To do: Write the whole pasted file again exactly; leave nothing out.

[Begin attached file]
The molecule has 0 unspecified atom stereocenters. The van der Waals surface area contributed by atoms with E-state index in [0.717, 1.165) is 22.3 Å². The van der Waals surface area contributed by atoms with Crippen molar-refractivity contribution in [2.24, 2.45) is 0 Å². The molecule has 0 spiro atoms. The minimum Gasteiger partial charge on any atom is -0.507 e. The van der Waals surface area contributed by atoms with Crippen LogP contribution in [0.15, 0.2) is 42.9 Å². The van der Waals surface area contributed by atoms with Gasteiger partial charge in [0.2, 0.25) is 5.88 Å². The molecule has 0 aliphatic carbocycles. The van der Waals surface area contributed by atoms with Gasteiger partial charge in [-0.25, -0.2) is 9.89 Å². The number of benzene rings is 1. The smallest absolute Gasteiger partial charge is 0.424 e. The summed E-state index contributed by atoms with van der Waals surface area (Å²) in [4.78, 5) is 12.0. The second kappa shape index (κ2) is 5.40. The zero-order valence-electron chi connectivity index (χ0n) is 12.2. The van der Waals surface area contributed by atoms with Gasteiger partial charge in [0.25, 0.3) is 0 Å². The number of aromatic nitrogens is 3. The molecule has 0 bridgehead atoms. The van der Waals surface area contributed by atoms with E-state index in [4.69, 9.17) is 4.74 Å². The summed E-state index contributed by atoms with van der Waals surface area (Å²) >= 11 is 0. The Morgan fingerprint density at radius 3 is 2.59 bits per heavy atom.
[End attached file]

The molecule has 0 unspecified atom stereocenters. The van der Waals surface area contributed by atoms with E-state index in [0.717, 1.165) is 22.3 Å². The van der Waals surface area contributed by atoms with Crippen molar-refractivity contribution in [2.24, 2.45) is 0 Å². The molecule has 0 spiro atoms. The minimum Gasteiger partial charge on any atom is -0.507 e. The van der Waals surface area contributed by atoms with Crippen LogP contribution in [0.15, 0.2) is 42.9 Å². The van der Waals surface area contributed by atoms with Gasteiger partial charge in [0.2, 0.25) is 5.88 Å². The molecule has 0 aliphatic carbocycles. The van der Waals surface area contributed by atoms with Gasteiger partial charge in [-0.25, -0.2) is 9.89 Å². The number of benzene rings is 1. The smallest absolute Gasteiger partial charge is 0.424 e. The summed E-state index contributed by atoms with van der Waals surface area (Å²) in [4.78, 5) is 12.0. The second kappa shape index (κ2) is 5.40. The zero-order valence-electron chi connectivity index (χ0n) is 12.2. The van der Waals surface area contributed by atoms with Gasteiger partial charge in [0.25, 0.3) is 0 Å². The number of aromatic nitrogens is 3. The molecule has 0 bridgehead atoms. The van der Waals surface area contributed by atoms with E-state index in [4.69, 9.17) is 4.74 Å². The summed E-state index contributed by atoms with van der Waals surface area (Å²) >= 11 is 0. The Morgan fingerprint density at radius 3 is 2.59 bits per heavy atom.